Veteran Irish actor and comedian Niall Tóibín received the IFTA Lifetime Achievement Award at the Irish Film & Television Academy’s annual ‘Life on Screen’ IFTA Tribute, tonight, Thursday, 3rd November, 2011 at Dublin’s IFI. This very special IFTA event celebrated and acknowledged the 81 year-old Irish actor’s lifetime contribution to the screen arts.
Irish broadcaster and IFTA Lifetime Member Gay Byrne hosted an intimate ‘In Conversation With…’ Niall in front of a live audience comprised of Irish Film & Television Academy Members; a host of familiar faces from the world of Irish film and television; and Niall’s family, friends and former colleagues from the stage and screen. Leading the audience tributes to the Irish actor was Michael D. Higgins (Ireland’s President elect) who attended the event to pay homage to his long-time friend Tóibín.
Speaking about the event, IFTA Chief Executive Áine Moriarty said: ‘The Academy is delighted to honour and celebrate the unique and extraordinary talent of Niall Tóibín who is one of the finest actors and comedians of his generation.’
Speaking about receiving his Lifetime Achievement Award from IFTA, true to form the actor joked ‘What kept ye?!’ adding with that familiar twinkle in his eye, ‘I am delighted that my colleagues and the many talented people within this industry have finally come to their senses and realised it was time to recognise my genius!’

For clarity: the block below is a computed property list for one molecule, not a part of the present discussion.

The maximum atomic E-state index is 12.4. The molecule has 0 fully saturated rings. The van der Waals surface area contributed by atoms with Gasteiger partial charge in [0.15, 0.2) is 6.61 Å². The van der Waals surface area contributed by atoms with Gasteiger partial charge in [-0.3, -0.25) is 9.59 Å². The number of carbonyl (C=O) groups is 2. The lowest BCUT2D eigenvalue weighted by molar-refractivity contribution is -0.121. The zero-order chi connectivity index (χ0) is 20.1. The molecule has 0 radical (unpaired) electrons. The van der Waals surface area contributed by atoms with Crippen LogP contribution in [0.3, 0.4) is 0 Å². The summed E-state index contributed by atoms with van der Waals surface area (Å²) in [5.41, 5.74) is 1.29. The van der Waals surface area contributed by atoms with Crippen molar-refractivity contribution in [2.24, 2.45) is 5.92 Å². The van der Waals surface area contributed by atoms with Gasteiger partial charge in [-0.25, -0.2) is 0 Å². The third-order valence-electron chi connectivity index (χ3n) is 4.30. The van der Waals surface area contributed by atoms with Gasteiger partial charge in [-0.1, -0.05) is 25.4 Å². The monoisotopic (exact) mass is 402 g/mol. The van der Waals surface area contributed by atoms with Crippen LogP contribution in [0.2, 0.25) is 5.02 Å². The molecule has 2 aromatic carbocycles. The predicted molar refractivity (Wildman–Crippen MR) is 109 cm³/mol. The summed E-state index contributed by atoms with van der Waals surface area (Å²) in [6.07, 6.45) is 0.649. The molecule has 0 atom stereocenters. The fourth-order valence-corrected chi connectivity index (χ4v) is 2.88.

Niall Tóibín is now an honourary Lifetime Member of IFTA and joins prominent industry talents such as Maureen O’Hara, Pierce Brosnan, Gay Byrne, George Morrison and John Boorman in becoming Lifetime Members of the Irish Academy. In 2010, the IFTA Tribute Award was presented to the late Cathal O’Shannon.
Invited guests of the Academy who attended the IFTA celebrations ‘tipping the hat’ to the legendary Tóibín included: Irish actors Stephen Rea, Gerard McSorley; Brenda Fricker, who worked with Niall on Ballroom of Romance (1982); Fair City star Eamon Morrissey; his Ballykissangel co-star Don Wycherley; and long-time friend Frank Kelly reminisced about his time working with Niall during the 1980’s at the Abbey Theatre saying ‘I have always considered Niall to be one of the greatest all round talents in Irish entertainment of his generation, and many others for that matter. We are lucky to have him.’